1903-1932: Wiener Werkstätte & 1907-1914: Cubism
One of the most important Art Nouveau/Jugendstil workshops that grew out of the Vienna Secession was the Wiener Werkstätte, an Austrian design collective established by Josef Hoffmann and Koloman Moser with an aim to market their wares to a broad consumer base through retail outlets.
Hoffman, part architect, part designer, favored squares and circles in minimalist black and white designs most notably the “Series B” collection sold through the Wiener Werkstätte shops and still popular today.
Picasso and Braque, revolutionary leaders of Cubism, never stopped experimenting and continually stretching established boundaries. In 1912, Picasso began executing a number of papiers collés, a technique of pulling together, pulling apart found objects – wood, string, newspapers, enamel that lead to his collages of guitars, two of which were exhibited in “Picasso Guitars 1912-1914” from February 13 to June 6, 2011 at the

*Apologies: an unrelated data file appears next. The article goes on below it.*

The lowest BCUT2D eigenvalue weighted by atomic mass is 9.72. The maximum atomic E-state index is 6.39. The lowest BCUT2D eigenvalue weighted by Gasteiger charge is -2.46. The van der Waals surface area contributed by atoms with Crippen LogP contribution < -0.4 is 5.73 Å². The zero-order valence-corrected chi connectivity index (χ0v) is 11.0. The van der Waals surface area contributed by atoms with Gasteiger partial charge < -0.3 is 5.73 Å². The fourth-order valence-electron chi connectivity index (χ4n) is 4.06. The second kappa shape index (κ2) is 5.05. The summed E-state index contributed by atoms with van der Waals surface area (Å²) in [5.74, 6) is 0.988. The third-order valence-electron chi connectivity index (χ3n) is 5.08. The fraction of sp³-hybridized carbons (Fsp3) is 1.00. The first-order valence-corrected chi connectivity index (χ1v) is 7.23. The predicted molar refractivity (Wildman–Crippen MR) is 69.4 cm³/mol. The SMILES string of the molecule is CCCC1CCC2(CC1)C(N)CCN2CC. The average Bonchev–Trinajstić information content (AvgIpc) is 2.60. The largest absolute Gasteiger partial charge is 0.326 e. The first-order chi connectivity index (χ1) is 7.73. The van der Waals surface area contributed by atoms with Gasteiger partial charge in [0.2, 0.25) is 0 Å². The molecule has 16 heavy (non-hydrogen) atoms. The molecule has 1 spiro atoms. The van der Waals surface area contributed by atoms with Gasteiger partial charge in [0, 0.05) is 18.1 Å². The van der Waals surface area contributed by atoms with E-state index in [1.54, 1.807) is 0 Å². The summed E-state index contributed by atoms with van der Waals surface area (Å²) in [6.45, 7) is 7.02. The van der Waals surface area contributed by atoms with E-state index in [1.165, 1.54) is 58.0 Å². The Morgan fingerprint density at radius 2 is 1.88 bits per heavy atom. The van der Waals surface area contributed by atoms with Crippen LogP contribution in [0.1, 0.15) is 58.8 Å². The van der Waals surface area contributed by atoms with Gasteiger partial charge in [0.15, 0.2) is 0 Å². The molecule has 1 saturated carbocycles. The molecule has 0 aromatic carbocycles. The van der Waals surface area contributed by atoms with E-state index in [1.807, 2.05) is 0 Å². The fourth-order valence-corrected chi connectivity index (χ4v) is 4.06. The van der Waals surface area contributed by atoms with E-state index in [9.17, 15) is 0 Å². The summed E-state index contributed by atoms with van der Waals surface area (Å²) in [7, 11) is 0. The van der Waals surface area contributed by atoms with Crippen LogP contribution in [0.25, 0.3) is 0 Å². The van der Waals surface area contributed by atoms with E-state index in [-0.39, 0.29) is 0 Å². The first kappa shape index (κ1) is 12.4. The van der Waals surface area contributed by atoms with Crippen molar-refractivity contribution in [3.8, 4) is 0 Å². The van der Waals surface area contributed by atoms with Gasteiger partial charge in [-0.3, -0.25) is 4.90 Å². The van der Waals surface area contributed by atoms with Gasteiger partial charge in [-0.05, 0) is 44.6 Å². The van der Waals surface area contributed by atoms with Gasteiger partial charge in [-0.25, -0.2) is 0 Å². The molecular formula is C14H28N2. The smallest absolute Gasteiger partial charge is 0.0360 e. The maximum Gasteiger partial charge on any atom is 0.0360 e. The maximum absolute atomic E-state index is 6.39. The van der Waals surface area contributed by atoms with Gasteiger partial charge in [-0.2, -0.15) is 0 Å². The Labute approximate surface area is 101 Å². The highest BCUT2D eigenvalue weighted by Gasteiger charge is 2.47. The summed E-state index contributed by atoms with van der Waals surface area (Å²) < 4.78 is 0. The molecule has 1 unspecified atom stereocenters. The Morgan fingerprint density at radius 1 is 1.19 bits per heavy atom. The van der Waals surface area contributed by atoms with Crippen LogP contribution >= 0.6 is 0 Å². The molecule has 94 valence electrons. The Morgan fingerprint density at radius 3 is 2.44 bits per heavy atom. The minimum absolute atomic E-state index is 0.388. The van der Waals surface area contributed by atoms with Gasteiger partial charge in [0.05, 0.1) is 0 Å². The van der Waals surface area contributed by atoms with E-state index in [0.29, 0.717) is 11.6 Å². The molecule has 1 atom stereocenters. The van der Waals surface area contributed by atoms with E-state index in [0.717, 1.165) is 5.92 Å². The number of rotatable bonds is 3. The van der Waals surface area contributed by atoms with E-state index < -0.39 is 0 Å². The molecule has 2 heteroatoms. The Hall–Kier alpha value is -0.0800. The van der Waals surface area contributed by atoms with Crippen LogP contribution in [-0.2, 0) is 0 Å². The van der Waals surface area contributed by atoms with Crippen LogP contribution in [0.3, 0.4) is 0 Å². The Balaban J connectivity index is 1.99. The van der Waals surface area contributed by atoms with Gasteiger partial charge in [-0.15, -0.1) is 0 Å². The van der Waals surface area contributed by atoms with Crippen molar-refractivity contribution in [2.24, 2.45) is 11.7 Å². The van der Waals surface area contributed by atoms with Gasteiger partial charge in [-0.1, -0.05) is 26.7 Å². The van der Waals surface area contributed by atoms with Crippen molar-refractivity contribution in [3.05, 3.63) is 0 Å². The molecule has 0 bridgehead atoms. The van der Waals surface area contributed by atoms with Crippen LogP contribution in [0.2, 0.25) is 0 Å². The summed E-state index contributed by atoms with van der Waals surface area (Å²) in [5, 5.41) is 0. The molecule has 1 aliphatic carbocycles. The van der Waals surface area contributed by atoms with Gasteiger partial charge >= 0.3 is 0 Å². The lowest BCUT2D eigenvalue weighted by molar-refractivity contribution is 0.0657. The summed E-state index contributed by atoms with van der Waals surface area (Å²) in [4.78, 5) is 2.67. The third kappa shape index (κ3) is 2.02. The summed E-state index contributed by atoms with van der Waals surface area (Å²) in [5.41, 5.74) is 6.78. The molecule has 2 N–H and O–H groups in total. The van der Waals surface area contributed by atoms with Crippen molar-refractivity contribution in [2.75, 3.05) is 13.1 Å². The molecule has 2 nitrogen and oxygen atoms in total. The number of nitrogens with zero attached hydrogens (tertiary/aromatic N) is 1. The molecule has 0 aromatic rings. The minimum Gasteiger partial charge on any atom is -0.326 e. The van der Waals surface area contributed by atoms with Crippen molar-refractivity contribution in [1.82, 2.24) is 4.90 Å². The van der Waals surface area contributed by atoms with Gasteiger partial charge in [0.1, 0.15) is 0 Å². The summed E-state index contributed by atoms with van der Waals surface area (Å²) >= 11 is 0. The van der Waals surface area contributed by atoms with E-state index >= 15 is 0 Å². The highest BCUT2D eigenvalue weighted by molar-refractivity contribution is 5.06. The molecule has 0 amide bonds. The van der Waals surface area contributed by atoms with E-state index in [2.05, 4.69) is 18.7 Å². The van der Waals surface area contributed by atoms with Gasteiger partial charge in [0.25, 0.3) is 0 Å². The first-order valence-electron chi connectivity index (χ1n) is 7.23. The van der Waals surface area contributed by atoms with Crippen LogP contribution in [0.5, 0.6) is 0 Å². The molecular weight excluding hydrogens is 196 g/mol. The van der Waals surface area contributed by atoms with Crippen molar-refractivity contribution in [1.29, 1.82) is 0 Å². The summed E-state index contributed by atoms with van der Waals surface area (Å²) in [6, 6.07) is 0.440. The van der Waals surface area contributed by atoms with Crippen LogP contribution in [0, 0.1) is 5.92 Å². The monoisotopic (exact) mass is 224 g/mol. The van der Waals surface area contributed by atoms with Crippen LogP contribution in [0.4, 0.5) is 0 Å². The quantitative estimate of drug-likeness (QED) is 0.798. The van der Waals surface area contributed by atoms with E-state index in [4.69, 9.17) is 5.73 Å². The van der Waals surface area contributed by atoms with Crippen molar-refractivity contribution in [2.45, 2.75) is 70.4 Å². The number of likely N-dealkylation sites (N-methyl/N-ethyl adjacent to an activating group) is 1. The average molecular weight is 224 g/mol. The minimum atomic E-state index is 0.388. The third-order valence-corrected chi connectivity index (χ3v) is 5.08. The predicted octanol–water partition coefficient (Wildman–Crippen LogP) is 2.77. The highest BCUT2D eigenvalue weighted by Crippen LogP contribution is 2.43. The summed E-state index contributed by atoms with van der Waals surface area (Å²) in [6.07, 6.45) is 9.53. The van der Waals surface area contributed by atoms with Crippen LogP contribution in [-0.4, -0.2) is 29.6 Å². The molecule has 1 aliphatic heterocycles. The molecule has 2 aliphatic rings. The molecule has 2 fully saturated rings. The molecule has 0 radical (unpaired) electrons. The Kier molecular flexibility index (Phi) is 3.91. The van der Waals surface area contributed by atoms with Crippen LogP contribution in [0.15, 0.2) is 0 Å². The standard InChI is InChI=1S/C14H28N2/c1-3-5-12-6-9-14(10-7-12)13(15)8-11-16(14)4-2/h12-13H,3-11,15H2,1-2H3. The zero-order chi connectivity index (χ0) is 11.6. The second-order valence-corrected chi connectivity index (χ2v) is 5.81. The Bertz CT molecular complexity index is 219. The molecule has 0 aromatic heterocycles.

Museum of Modern Art
in New York.
Cologne, Germany, hosted the single most important presentation of Modernism, “The Sonderbund Exhibition,” in the summer of 1912, charting the developments in the latest movements in painting and the plastic arts by means of 577 canvases and 57 sculptures by 173 about-to-be universally recognized artists from Cezanne to Picasso. What started as a novelty between Picasso and Braque lead to a breakthrough in Cubism influencing the decorative arts and geometric buildings seen in the work of Czech cubist Pavel Janák.